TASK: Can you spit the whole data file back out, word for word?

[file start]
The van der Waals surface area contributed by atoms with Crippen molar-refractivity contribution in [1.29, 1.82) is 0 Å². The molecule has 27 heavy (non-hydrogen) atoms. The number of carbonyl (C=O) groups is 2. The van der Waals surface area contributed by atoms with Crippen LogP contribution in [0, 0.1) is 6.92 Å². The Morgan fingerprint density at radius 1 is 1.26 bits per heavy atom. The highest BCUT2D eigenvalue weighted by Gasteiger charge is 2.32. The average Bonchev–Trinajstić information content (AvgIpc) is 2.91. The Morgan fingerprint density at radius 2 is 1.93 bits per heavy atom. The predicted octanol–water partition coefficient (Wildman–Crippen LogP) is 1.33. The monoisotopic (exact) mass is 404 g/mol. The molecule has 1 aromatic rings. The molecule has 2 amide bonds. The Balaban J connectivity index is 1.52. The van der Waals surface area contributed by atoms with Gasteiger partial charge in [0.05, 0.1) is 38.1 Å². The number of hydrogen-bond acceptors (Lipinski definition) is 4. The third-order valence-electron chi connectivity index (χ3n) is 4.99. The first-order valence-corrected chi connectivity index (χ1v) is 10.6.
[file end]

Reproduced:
The van der Waals surface area contributed by atoms with Crippen molar-refractivity contribution in [1.29, 1.82) is 0 Å². The molecule has 27 heavy (non-hydrogen) atoms. The number of carbonyl (C=O) groups is 2. The van der Waals surface area contributed by atoms with Crippen LogP contribution in [0, 0.1) is 6.92 Å². The Morgan fingerprint density at radius 1 is 1.26 bits per heavy atom. The highest BCUT2D eigenvalue weighted by Gasteiger charge is 2.32. The average Bonchev–Trinajstić information content (AvgIpc) is 2.91. The Morgan fingerprint density at radius 2 is 1.93 bits per heavy atom. The predicted octanol–water partition coefficient (Wildman–Crippen LogP) is 1.33. The monoisotopic (exact) mass is 404 g/mol. The molecule has 1 aromatic rings. The molecule has 2 amide bonds. The Balaban J connectivity index is 1.52. The van der Waals surface area contributed by atoms with Gasteiger partial charge in [0.05, 0.1) is 38.1 Å². The number of hydrogen-bond acceptors (Lipinski definition) is 4. The third-order valence-electron chi connectivity index (χ3n) is 4.99. The first-order valence-corrected chi connectivity index (χ1v) is 10.6.